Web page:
Toxic positivity encourages the suppression of emotions and faking the fact that things are okay. Being vulnerable encourages you to accept it and then allow it to pass.


It’s okay to not be okay.

Next time you do feel a storm whirring up inside of you, take a deep breath. Allow yourself to sit through the motion and gain an understanding of how your body reacts.

Things will be really shitty at times, but things will also be really great at times and that’s part of the journey. Understand that failure is part of growth and that it’s okay to want to give up. You’re exactly where you’re meant to be. Just keep trying your best to learn.

It’s okay…

I’d like to reiterate on the topic of toxic productivity that I discussed last week (you can click on the hyper-link to read the article). It’s a strange time for us all, it’s okay to feel the way you feel.

I’ll briefly talk about a few key components of emotional intelligence and how that’s relevant to us today. I’ll focus on why acceptance is key, how to ask the right questions and understanding how temporary this all is.

Acceptance

If you can master the art of acquiescence, you’ll truly find peace with all that happens in your life. Acceptance seems to work like a charm, yet it’s so difficult to attain.

One of the key aspects of self-awareness is learning to accept your emotions after you’ve acknowledged them. Learning to become present with your feelings and thoughts is a life-long process, but we’ve got to start somewhere.

Once you’ve learned how to accept a thought or feeling, it no longer holds any weight over you. It sounds incredibly simple, but it genuinely works. Some of you may have more serious circumstances, so it’s not necessarily an immediate remedy. But the concept itself still holds true. Learn to accept.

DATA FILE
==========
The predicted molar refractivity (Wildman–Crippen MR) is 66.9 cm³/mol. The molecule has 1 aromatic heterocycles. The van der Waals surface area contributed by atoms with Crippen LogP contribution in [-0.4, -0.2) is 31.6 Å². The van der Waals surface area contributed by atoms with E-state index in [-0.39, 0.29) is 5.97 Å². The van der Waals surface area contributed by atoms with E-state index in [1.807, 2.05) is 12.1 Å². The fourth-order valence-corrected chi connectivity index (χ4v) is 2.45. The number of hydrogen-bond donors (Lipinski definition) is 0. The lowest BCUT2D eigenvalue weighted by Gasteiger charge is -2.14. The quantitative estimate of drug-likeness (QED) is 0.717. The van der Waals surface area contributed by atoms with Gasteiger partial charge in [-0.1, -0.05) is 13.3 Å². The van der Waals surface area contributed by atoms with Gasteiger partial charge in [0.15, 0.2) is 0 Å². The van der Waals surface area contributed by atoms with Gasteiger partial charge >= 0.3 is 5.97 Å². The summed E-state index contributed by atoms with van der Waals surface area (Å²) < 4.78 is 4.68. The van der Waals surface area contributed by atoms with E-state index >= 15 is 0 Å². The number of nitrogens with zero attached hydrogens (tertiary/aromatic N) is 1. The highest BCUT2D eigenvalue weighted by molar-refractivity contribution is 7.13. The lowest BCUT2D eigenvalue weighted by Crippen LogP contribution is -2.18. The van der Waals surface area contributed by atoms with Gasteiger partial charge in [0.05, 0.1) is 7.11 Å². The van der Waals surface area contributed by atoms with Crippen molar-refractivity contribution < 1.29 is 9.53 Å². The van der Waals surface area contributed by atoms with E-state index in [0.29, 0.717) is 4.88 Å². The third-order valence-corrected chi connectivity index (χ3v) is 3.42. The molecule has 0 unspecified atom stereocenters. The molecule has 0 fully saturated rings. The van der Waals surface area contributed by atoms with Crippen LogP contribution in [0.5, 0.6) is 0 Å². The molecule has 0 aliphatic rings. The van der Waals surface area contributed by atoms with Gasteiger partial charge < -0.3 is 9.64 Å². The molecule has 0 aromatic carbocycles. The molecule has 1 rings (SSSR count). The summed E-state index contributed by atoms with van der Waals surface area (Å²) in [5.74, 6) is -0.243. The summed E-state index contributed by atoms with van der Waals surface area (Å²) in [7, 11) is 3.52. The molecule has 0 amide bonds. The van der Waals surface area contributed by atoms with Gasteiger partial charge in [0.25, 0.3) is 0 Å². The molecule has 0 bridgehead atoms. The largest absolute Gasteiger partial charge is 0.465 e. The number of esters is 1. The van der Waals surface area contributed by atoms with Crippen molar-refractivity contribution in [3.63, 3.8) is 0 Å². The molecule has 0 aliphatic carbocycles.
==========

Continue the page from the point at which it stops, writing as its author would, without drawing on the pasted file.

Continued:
It’s okay to be confused. It’s okay not to be okay. It’s okay if you’re scared. It’s okay if you’re a little upset. It’s okay if you’re uncomfortable. It’s okay if your schedule is a bit messed up. It’s okay if you’re uncertain.

Don’t judge yourself. Don’t give up on yourself. Don’t think that this is the end. Our patience and resilience are truly being tested. Notice how your body reacts to those feelings and take in a few deep breaths.

Write it down. Accept it. Let it go.

We need to ask ourselves the right questions and gently work on our state of mind.

Questions

I’d like to offer you a few important questions again. Remember that questions are answers. If you can master the art of asking yourself the right questions, the answers will come finding you. That’s the power of your subconscious.

  • How am I feeling right now?
  • What can I do about this feeling?
  • Why am I finding it difficult to deal with this?
  • Have I always felt this way?
  • Is this temporary or permanent? Will I always feel like this?
  • How have I previously overcome difficult emotions?
  • What am I grateful for right now?

There are so many more important questions to ask, these are but a handful. Think of questions for yourself, aspects that are critical to your well-being.

Your mind works really well when you’re not constantly occupied. If you ask a question before going to bed or before going for a short walk, you’ll be amazed at how the subconscious processing works. Another cool exercise would be to answer these questions in a journal.

“Writing is closer to thinking than speaking.”

Temporary

Another incredibly important component of understanding emotions is that they’re temporary. If you contemplate on that fact, it naturally brings peace to your train of thought.

We too are temporary. We’re not going to be here forever. That is something that really makes me feel humble. Things are going to end soon. I may not know when, but I know it’s inevitable.

Meditate on how short-lived natural beings truly are. Everything is cyclic; change being the only constant. There’s no point swimming against the tide, we just need to focus on where it’s heading.

“Change is inevitable; resistance is futile.”

Everyone is on their own journey. Don’t compare yourself to the rate of other people’s growth. Focus on your own growth. Focus on helping others to your best ability.